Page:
Decrypting PGP/MIME on the command line

Doug Barton dougb at
Mon Mar 2 00:52:42 CET 2015

On 3/1/15 3:34 PM, Daniel Kahn Gillmor wrote:
> On Sun 2015-03-01 20:01:05 +0100, Werner Koch wrote:
>> On Sun,  1 Mar 2015 15:32, rpuls at said:
>>> is there a command line utility that takes a PGP/MIME encrypted message
>>> (a plain RFC 2822 text file) and outputs an unencrypted copy? The
>> Not really.  MIME is a structured format and as such it may result in a
>> bunch of encrypted, non-nencrypted, signed, unsigned,
>> message/alternative sub-documents.  Thus it is not easy to write a
>> general purpose command line tool.
> python's email module is quite good for programmatically handling mime
> parts if you want to manipulate an e-mail (though it may not be so good
> for reconstructing it in some sort of bytewise exact fashion).
>> You may start with gpgparsemail which is not installed bald build as
>> part of gnupg in the tools directory.  It returns an annotated format
>> which might be easier for further processing steps than plain MIME.
>> If you only want to decrypt a standard MIME encrypted mail, it is easy.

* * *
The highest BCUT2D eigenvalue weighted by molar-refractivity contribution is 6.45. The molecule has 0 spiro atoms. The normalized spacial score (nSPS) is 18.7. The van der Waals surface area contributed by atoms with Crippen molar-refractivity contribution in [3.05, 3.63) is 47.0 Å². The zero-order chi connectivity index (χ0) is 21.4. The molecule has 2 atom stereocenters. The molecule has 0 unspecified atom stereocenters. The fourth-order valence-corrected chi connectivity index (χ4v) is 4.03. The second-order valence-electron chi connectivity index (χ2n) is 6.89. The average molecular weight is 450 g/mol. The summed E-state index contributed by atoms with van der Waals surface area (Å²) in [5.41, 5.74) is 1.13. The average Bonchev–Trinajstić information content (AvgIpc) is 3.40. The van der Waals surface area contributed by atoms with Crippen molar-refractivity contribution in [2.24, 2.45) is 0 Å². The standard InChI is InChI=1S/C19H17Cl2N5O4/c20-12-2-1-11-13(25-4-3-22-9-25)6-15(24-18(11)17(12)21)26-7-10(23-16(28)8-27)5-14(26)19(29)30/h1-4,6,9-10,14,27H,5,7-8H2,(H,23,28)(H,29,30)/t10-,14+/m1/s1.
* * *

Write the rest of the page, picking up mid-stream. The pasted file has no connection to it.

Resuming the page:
>> Simply pipe the entire mail through gpg and you will get the decrypted
>> MIME container.
> You should also note that any decryption like this is likely to remove
> any OpenPGP signature as well, for those MUAs that do the
> encryption+signing step all in one OpenPGP piece (i believe that the
> gpgtools plugin places the OpenPGP signature inside a
> multipart/signed MIME message, which is then itself encrypted, rather
> than placing encryption and signatures all in the OpenPGP part
> directly).
> A tool that transforms an OpenPGP encrypted+signed MIME message into an
> OpenPGP-signed MIME message while retaining the original signature would
> be a really nice tool to have.

The signature is an attachment on a PGP/MIME message of course, so you'd 
have to preserve the two files separately.

My (Al)pine PGP filters are shell scripts that (amongst other things) 
will verify and decrypt PGP/MIME messages. You could easily adapt that 
code to output the canonical version of the message to a file, along 
with the corresponding signature.

hope this helps,


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